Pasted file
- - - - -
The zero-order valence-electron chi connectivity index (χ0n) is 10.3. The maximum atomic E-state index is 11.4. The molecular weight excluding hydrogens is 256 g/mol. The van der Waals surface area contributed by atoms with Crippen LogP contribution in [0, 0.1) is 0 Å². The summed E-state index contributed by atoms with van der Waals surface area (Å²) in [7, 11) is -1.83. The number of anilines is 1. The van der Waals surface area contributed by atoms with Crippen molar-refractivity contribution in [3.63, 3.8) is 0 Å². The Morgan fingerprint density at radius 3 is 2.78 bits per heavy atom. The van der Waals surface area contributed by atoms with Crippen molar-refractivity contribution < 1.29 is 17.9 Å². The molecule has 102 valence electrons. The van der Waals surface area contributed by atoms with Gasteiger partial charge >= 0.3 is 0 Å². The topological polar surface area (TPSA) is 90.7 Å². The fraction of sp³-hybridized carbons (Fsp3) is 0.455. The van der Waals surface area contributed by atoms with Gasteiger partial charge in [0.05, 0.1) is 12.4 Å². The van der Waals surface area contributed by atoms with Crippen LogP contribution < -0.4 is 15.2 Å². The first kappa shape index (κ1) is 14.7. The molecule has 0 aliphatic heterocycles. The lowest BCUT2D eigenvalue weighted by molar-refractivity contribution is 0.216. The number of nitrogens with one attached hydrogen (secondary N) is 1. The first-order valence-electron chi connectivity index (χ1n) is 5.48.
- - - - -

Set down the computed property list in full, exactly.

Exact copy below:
The zero-order valence-electron chi connectivity index (χ0n) is 10.3. The maximum atomic E-state index is 11.4. The molecular weight excluding hydrogens is 256 g/mol. The van der Waals surface area contributed by atoms with Crippen LogP contribution in [0, 0.1) is 0 Å². The summed E-state index contributed by atoms with van der Waals surface area (Å²) in [7, 11) is -1.83. The number of anilines is 1. The van der Waals surface area contributed by atoms with Crippen molar-refractivity contribution in [3.63, 3.8) is 0 Å². The Morgan fingerprint density at radius 3 is 2.78 bits per heavy atom. The van der Waals surface area contributed by atoms with Crippen molar-refractivity contribution < 1.29 is 17.9 Å². The molecule has 102 valence electrons. The van der Waals surface area contributed by atoms with Gasteiger partial charge >= 0.3 is 0 Å². The topological polar surface area (TPSA) is 90.7 Å². The fraction of sp³-hybridized carbons (Fsp3) is 0.455. The van der Waals surface area contributed by atoms with Gasteiger partial charge in [0.05, 0.1) is 12.4 Å². The van der Waals surface area contributed by atoms with Crippen LogP contribution < -0.4 is 15.2 Å². The first kappa shape index (κ1) is 14.7. The molecule has 0 aliphatic heterocycles. The lowest BCUT2D eigenvalue weighted by molar-refractivity contribution is 0.216. The number of nitrogens with one attached hydrogen (secondary N) is 1. The first-order valence-electron chi connectivity index (χ1n) is 5.48.